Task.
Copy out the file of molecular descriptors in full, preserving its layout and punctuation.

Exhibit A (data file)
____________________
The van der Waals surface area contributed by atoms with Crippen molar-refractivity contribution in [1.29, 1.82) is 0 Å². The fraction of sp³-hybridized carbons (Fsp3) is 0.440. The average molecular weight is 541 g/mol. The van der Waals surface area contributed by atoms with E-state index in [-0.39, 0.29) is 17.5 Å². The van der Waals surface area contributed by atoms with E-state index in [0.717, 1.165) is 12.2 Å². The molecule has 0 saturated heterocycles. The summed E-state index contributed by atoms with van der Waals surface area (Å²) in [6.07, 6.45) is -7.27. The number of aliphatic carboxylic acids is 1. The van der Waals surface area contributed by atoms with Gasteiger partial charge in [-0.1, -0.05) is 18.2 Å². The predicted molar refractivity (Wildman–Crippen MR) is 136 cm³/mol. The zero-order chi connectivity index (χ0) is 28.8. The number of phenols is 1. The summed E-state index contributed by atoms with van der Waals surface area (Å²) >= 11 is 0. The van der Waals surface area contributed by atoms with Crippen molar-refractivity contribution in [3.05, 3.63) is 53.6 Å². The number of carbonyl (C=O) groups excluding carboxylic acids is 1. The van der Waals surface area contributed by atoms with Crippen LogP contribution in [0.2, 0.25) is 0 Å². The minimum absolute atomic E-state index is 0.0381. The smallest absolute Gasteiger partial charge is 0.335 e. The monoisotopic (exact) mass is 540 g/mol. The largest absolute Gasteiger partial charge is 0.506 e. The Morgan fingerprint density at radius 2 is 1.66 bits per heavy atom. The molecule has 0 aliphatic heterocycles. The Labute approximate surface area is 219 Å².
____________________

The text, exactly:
The van der Waals surface area contributed by atoms with Crippen molar-refractivity contribution in [1.29, 1.82) is 0 Å². The fraction of sp³-hybridized carbons (Fsp3) is 0.440. The average molecular weight is 541 g/mol. The van der Waals surface area contributed by atoms with E-state index in [-0.39, 0.29) is 17.5 Å². The van der Waals surface area contributed by atoms with E-state index in [0.717, 1.165) is 12.2 Å². The molecule has 0 saturated heterocycles. The summed E-state index contributed by atoms with van der Waals surface area (Å²) in [6.07, 6.45) is -7.27. The number of aliphatic carboxylic acids is 1. The van der Waals surface area contributed by atoms with Gasteiger partial charge in [-0.1, -0.05) is 18.2 Å². The predicted molar refractivity (Wildman–Crippen MR) is 136 cm³/mol. The zero-order chi connectivity index (χ0) is 28.8. The number of phenols is 1. The summed E-state index contributed by atoms with van der Waals surface area (Å²) >= 11 is 0. The van der Waals surface area contributed by atoms with Crippen molar-refractivity contribution in [3.05, 3.63) is 53.6 Å². The number of carbonyl (C=O) groups excluding carboxylic acids is 1. The van der Waals surface area contributed by atoms with Crippen LogP contribution in [0.2, 0.25) is 0 Å². The minimum absolute atomic E-state index is 0.0381. The smallest absolute Gasteiger partial charge is 0.335 e. The monoisotopic (exact) mass is 540 g/mol. The largest absolute Gasteiger partial charge is 0.506 e. The Morgan fingerprint density at radius 2 is 1.66 bits per heavy atom. The molecule has 0 aliphatic heterocycles. The Labute approximate surface area is 219 Å².